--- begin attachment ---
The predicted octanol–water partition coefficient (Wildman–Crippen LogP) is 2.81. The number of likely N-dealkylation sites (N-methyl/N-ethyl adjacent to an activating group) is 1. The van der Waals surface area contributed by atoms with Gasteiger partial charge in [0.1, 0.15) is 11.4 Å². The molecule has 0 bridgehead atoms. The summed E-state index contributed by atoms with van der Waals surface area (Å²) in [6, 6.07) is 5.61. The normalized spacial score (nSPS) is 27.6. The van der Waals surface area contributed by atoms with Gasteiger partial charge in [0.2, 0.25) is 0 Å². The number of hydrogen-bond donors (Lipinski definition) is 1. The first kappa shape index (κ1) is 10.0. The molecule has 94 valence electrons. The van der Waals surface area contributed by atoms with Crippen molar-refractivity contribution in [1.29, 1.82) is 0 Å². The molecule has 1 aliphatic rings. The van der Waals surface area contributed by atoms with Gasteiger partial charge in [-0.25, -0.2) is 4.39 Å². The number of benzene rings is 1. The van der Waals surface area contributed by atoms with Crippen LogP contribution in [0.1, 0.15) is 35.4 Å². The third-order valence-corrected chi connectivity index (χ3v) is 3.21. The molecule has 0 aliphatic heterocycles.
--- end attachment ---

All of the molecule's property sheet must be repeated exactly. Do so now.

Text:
The predicted octanol–water partition coefficient (Wildman–Crippen LogP) is 2.81. The number of likely N-dealkylation sites (N-methyl/N-ethyl adjacent to an activating group) is 1. The van der Waals surface area contributed by atoms with Gasteiger partial charge in [0.1, 0.15) is 11.4 Å². The molecule has 0 bridgehead atoms. The summed E-state index contributed by atoms with van der Waals surface area (Å²) in [6, 6.07) is 5.61. The normalized spacial score (nSPS) is 27.6. The van der Waals surface area contributed by atoms with Gasteiger partial charge in [0.2, 0.25) is 0 Å². The number of hydrogen-bond donors (Lipinski definition) is 1. The first kappa shape index (κ1) is 10.0. The molecule has 94 valence electrons. The van der Waals surface area contributed by atoms with Crippen molar-refractivity contribution in [1.29, 1.82) is 0 Å². The molecule has 1 aliphatic rings. The van der Waals surface area contributed by atoms with Gasteiger partial charge in [-0.25, -0.2) is 4.39 Å². The number of benzene rings is 1. The van der Waals surface area contributed by atoms with Crippen LogP contribution in [0.1, 0.15) is 35.4 Å². The third-order valence-corrected chi connectivity index (χ3v) is 3.21. The molecule has 0 aliphatic heterocycles.